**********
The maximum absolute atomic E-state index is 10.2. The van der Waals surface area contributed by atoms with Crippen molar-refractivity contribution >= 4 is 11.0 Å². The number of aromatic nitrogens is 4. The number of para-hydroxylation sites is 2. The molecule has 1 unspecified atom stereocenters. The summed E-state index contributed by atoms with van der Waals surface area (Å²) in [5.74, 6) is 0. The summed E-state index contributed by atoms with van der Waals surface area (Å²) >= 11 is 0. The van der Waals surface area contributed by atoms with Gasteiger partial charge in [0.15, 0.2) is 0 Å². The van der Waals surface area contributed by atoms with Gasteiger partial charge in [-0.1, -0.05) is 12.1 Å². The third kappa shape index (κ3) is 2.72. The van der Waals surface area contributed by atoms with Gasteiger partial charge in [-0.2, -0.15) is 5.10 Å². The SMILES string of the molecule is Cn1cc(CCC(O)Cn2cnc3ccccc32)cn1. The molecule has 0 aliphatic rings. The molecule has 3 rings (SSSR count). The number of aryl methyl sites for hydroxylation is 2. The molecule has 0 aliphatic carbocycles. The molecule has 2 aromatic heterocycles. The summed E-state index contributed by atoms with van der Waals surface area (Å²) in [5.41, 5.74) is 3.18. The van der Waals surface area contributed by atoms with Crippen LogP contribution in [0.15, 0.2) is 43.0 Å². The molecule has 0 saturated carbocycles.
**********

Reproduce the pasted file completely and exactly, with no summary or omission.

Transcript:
The maximum absolute atomic E-state index is 10.2. The van der Waals surface area contributed by atoms with Crippen molar-refractivity contribution >= 4 is 11.0 Å². The number of aromatic nitrogens is 4. The number of para-hydroxylation sites is 2. The molecule has 1 unspecified atom stereocenters. The summed E-state index contributed by atoms with van der Waals surface area (Å²) in [5.74, 6) is 0. The summed E-state index contributed by atoms with van der Waals surface area (Å²) >= 11 is 0. The van der Waals surface area contributed by atoms with Gasteiger partial charge in [0.15, 0.2) is 0 Å². The van der Waals surface area contributed by atoms with Gasteiger partial charge in [-0.1, -0.05) is 12.1 Å². The third kappa shape index (κ3) is 2.72. The van der Waals surface area contributed by atoms with Gasteiger partial charge in [-0.2, -0.15) is 5.10 Å². The SMILES string of the molecule is Cn1cc(CCC(O)Cn2cnc3ccccc32)cn1. The molecule has 0 aliphatic rings. The molecule has 3 rings (SSSR count). The number of aryl methyl sites for hydroxylation is 2. The molecule has 0 aliphatic carbocycles. The molecule has 2 aromatic heterocycles. The summed E-state index contributed by atoms with van der Waals surface area (Å²) in [5.41, 5.74) is 3.18. The van der Waals surface area contributed by atoms with Crippen LogP contribution in [0.15, 0.2) is 43.0 Å². The molecule has 0 saturated carbocycles.